Doctor of Nursing Practice (DNP) Program

Take your practice—and impact—to the top.

If you aspire to become a change-maker in nursing, well-prepared to lead the charge of improving health care in our country, our Doctor of Nursing Practice (DNP) Program may be the right choice for you. Although we offer several paths of study in pursuit of this terminal degree, some elements remain consistent: a mastery of clinical practice, a drive to lead and a commitment to human connection.

Our DNP program prepares nurses at the highest level of proficiency as they learn to translate science into clinical practice. Students develop the skills to lead collaboratively, integrate research into care and design better healthcare delivery systems. Some of our DNP students focus their studies on delivering complex care over the lifespan of one population. Others scale up their impact to shape entire systems, organizations and policies through executive or administrative roles.

Whatever your intended focus, you’ll earn your DNP in a unique environment that blends academic strength with nurturing support. Here, what truly fosters our students’ success is their personal connection to our expert nurse faculty as, together, we push science into practice.

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faculty members smiling at camera MSN to DNP Program

The MSN to DNP, or Post-MSN program is designed to prepare clinical leaders for the nursing profession who have expertise in advanced nursing practice specialties with an individual or aggregate focus.  This program is offered for master’s prepared nurses.

The MSN to DNP program offers four tracks: DNP Advanced Practice track (for APRNs); DNP Nursing Informatics and Data Science track; DNP Health Systems Leadership track; and DNP Emergency Care track (for FNPs). The program ranges from 34-55 units and may be completed full time or part time.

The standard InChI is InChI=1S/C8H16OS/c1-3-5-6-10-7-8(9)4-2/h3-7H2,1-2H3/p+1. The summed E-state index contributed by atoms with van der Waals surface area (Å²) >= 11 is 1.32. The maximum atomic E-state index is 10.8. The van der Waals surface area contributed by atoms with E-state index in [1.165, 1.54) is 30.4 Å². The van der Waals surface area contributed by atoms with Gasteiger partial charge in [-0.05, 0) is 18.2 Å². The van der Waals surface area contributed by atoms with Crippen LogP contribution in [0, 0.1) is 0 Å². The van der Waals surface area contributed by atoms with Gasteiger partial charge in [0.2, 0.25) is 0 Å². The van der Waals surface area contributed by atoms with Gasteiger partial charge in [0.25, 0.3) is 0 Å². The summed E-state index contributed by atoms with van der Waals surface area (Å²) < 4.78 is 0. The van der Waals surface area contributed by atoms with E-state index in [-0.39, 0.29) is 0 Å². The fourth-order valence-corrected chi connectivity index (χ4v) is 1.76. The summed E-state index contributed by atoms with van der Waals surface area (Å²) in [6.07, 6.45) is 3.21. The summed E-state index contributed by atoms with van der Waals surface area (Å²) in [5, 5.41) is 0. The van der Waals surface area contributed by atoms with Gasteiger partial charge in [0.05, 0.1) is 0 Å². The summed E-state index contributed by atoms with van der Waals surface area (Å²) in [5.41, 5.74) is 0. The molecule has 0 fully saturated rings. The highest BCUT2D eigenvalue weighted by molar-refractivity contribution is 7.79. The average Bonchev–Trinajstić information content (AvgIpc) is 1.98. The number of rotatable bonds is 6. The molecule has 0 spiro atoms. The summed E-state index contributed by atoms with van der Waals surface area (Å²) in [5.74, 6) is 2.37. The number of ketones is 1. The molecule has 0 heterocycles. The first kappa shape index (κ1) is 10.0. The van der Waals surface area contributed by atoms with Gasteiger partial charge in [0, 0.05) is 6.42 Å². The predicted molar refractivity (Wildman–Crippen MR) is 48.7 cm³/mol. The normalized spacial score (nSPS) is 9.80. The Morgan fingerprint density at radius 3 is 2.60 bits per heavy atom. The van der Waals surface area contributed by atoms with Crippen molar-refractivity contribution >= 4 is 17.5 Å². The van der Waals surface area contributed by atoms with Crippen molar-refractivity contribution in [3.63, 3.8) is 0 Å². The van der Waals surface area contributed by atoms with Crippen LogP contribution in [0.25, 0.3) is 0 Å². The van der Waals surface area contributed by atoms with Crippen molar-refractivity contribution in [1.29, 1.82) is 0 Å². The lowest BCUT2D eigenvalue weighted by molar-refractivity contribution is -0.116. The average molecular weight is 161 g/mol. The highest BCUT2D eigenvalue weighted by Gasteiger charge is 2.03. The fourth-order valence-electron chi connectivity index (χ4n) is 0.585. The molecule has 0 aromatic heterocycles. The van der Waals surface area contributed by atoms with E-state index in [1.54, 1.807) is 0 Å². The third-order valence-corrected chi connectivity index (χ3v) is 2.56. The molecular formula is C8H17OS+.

Each student works closely with a faculty advisor to develop, implement and evaluate an evidence-based translational project focused on a defined area of advanced nursing practice.

faculty member teaching students in lab BSN to DNP Program

Designed for registered nurses with a bachelor’s or master’s degree in nursing, this program offers preparation as nurse practitioners, nursing informaticists and health systems leaders with clinical practice leadership expertise at the doctoral level. 

Students may choose from seven tracks: Family Nurse Practitioner; Family Nurse Practitioner in Emergency Care; Psychiatric-Mental Health Nurse Practitioner; Dual Adult-Gerontology/Family Nurse Practitioner; Dual Pediatric/Family Nurse Practitioner; Health Systems Leadership and Nursing Informatics and Data Science. The BSN to DNP program ranges from 78 to 83 units and may be completed on a full-time or part-time basis.

Whichever track is selected, students receive the unwavering support of our faculty, plus a sunny, serene setting that allows for total immersion into their studies.

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portrait of Marissa Munsayac

Alumni Spotlight

"The education I received not only provided me with the clinical/theoretical foundation necessary to provide care to a diverse aging population with increased complex needs; but also skills in evidence-based research, health policy, health care informatics, and quality improvement. As a doctorally-prepared nurse practitioner, these skills are essential in order to meet the needs of an evolving health care environment and have become the foundation of my practice. I am grateful for the academic challenge, support, and mentorship I received from expert faculty who continue to influence my clinical and professional advancement"

–Marissa Munsayac, DNP, FNP-C

Program Outcomes

  • Demonstrate advanced levels of clinical practice within defined ethical, legal, and regulatory parameters in designing, implementing, and evaluating evidenced-based, culturally competent therapeutic interventions for individuals or aggregates.
  • Synthesize nursing and other scientific and ethical theories and concepts to create a foundation for advanced nursing practice.
  • Demonstrate leadership in collaborative efforts to develop and implement policies to improve health care delivery and outcomes at multiple levels of professional practice (institutional, local, state, regional, national, and/or international).
  • Incorporate research into practice through critical appraisal of existing evidence, evaluating practice outcomes, and developing practice-based guidelines.
  • Design, implement, and evaluate health care delivery systems and information systems that meet societal needs and ensure accountability for quality outcomes.
  • Employ a population health focus in the design, implementation, and evaluation of health care delivery systems that address primary, secondary, and tertiary levels of prevention.
  • Incorporate ethical, regulatory, and legal guidelines in the delivery of health care and the selection, use, and evaluation of information systems and patient care technology.